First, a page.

MEMORANDUM OPINION AND ORDER
Petitioner Wande Brito brings this petition for a writ of habeas corpus pursuant to 28 U.S.C. § 2254, challenging his state court conviction of depraved indifference murder in the second degree. In his petition, Brito argues that he was denied effective assistance of counsel at trial and on appeal in violation of the Sixth and Fourteenth Amendments.
On September 18, 2006, Magistrate Judge James C. Francis IV issued a Report and Recommendation (the "Report") recommending that Brito's petition be denied. Brito filed his objections to the Report in a timely manner and requested that the Court conduct a de novo review of certain issues contained in the petition pursuant to 28 U.S.C. § 636(b)(1). Having done so, and for the reasons that follow, the Court denies the petition.
Petitioner Wande Brito and his brother Jarlyn Brito were at a restaurant in the Bronx during the early morning hours of February 14, 1999. (Trial Tr. 412.) Adrian Medina was also at the restaurant with his uncle, Juan Ferreira. Id. Medina and Jarlyn Brito got involved in a fight outside of the restaurant, during which Ferreira was present.
(Trial Tr. 173--74.) Brito, who was wearing a black sweater, became involved in the altercation, aimed a gun at Medina's head and fired two shots, both of which missed. Id. The police arrived at the restaurant ten to fifteen minutes after Brito fired his gun at Medina. (Trial Tr. 174.)
Shortly thereafter, the police found Ferreira's body lying in the street several blocks from the restaurant. (Trial Tr. 308--09.) A police officer encountered Brito nearby, and when a police officer shouted to Brito, Brito began to run. (Trial Tr. 310--11.) Brito was apprehended and arrested not long afterwards. Id.
At trial, an eyewitness testified that he was sitting in a bread delivery truck near the scene of the crime when he saw a man in a black sweater chase after Ferreira, stab him once in the head and flee. (Trial Tr. 91--106.) This witness later identified Brito in a lineup. (Trial Tr. 97.) A second witness testified that he had seen the stabbing from a nearby first floor window. (Trial Tr. 322--24.) This witness testified that after an argument, a man in a black sweater stabbed Ferreira once in the head and then ran away. Id.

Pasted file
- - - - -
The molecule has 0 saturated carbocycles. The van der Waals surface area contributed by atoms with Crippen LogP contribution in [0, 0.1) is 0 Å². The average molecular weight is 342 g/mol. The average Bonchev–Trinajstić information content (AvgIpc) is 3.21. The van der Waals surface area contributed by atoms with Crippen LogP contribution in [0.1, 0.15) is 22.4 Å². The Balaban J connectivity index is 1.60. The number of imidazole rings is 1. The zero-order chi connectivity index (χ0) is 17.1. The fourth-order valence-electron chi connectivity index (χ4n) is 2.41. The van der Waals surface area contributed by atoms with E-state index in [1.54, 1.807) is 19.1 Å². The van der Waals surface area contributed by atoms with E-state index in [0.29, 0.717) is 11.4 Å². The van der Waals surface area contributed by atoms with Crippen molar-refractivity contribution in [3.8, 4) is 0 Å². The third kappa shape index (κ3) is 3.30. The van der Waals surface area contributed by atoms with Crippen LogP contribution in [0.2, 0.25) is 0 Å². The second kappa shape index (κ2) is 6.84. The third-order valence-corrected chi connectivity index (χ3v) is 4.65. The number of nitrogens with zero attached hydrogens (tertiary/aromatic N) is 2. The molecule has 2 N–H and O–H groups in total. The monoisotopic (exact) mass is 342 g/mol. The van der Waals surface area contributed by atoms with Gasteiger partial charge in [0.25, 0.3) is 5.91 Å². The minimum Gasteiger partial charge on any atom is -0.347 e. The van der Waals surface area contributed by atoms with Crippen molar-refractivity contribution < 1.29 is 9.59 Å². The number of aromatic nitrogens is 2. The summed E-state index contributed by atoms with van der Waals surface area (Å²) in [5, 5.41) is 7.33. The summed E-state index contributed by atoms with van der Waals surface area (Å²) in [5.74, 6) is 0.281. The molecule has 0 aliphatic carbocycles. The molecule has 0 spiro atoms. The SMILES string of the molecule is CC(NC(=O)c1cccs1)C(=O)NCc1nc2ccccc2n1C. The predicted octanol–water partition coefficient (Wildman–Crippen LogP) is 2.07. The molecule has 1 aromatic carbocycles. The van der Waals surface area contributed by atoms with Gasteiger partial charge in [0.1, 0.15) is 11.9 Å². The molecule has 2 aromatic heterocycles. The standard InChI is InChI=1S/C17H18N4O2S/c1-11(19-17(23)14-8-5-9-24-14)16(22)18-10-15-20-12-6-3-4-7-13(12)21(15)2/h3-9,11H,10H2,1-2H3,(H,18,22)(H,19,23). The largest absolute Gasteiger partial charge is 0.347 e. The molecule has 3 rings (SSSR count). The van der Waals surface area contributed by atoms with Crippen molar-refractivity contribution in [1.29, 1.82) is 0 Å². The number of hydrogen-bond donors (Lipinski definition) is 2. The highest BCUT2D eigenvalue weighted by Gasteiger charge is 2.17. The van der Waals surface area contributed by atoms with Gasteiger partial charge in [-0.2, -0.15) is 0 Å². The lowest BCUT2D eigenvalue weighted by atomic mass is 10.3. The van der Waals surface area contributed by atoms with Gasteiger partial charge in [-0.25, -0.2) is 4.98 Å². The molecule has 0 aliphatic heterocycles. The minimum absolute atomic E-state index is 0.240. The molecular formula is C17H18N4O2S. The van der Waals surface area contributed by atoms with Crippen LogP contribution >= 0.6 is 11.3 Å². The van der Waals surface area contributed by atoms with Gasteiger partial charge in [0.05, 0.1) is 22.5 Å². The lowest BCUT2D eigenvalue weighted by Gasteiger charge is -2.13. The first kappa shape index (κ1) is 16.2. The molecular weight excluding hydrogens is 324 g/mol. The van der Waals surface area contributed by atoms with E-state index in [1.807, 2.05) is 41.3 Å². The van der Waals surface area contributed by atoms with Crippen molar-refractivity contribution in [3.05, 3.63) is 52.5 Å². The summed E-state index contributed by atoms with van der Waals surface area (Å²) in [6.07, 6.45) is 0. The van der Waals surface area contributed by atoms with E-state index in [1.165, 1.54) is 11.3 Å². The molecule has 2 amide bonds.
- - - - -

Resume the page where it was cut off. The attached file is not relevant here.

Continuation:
Brito was charged with intentional murder in the second degree for the killing of Ferreira, depraved indifference murder for the killing of Ferreira, attempted murder in the second degree for shooting at Medina and criminal possession of a weapon. At trial, Brito's counsel presented a defense based on misidentification, but also requested that the jury be charged on the alternative defense of justification. (Trial Tr. 35--37, 100--14, 325--32, 385--88, 417--24, 427--28.) At the close of evidence, Brito's trial counsel made a motion to dismiss the charges against his client "on the basis that it is not sufficient credible evidence [sic] for a jury to return a verdict of guilt in this case." (Trial Tr. 361.) The motion was denied. (Trial Tr. 361--62.)
The jury found Brito not guilty of intentional murder in the second degree and also acquitted him of attempted murder in the second degree for shooting at Medina. (Trial Tr. 571.) The jury convicted Brito of depraved indifference murder for the killing of Ferreira and criminal possession of a weapon in the second degree. Id. Brito was sentenced to twenty-three years to life in prison on the murder count and fifteen years on the weapon possession count, the sentences to be served concurrently. (Sentencing Mins. 13.)
Brito appealed his conviction to the Appellate Division, First Department, asserting that he received ineffective assistance of counsel at trial. Brito argued that his trial counsel was ineffective for requesting a justification charge that lacked evidentiary support and that was inconsistent with the misidentification defense. (Def's Br., attached as Ex. 1 to Aff. of Christopher J. Blira-Koessler.) The Appellate Division affirmed Brito's conviction on April 1, 2003, finding that his trial counsel's offering an alternative theory, although risky, did not constitute ineffective assistance of counsel at trial. People v. Brito, 758 N.Y.S.2d 23, 24 (N.Y. App. Div. 2003). The Court of Appeals denied leave to appeal. People v. Brito, 798 N.E.2d 351 (N.Y. 2003).
Brito then filed a motion before the trial court to vacate the judgment pursuant to New York Criminal Procedure Law § 440.10 on the ground that he received ineffective assistance of counsel at trial. Brito again argued that trial counsel should not have requested the justification charge and added that his trial counsel should have raised the affirmative defense of extreme emotional disturbance. The trial court denied the motion on September 23, 2004. (Order dated Sept. 23, 2004, attached as Ex. 8 to Aff. of Christopher J. Blira-Koessler.) The Appellate Division denied leave to appeal. (Order dated Aug. 4, 2005, attached as Ex. 15 to Aff. of Christopher J. Blira-Koessler.)
Finally, Brito moved by a writ of error coram nobis for a new appeal on the ground that he received ineffective assistance of counsel on appeal. The Appellate Division denied the motion, the Court of Appeals denied leave to appeal, and neither court issued an opinion. People v. Brito, 836 N.E.2d 1156 (N.Y. 2005).
A district court judge may designate a magistrate to hear and determine certain motions and to submit to the court proposed findings of fact and a recommendation as to the disposition of the motion. See 28 U.S.C. § 636(b)(1). Within ten days of service of the recommendation, any party may file written objections to the magistrate's report. Id. Upon review of those portions of the record to which objections were made, the district court judge may "accept, reject, or ...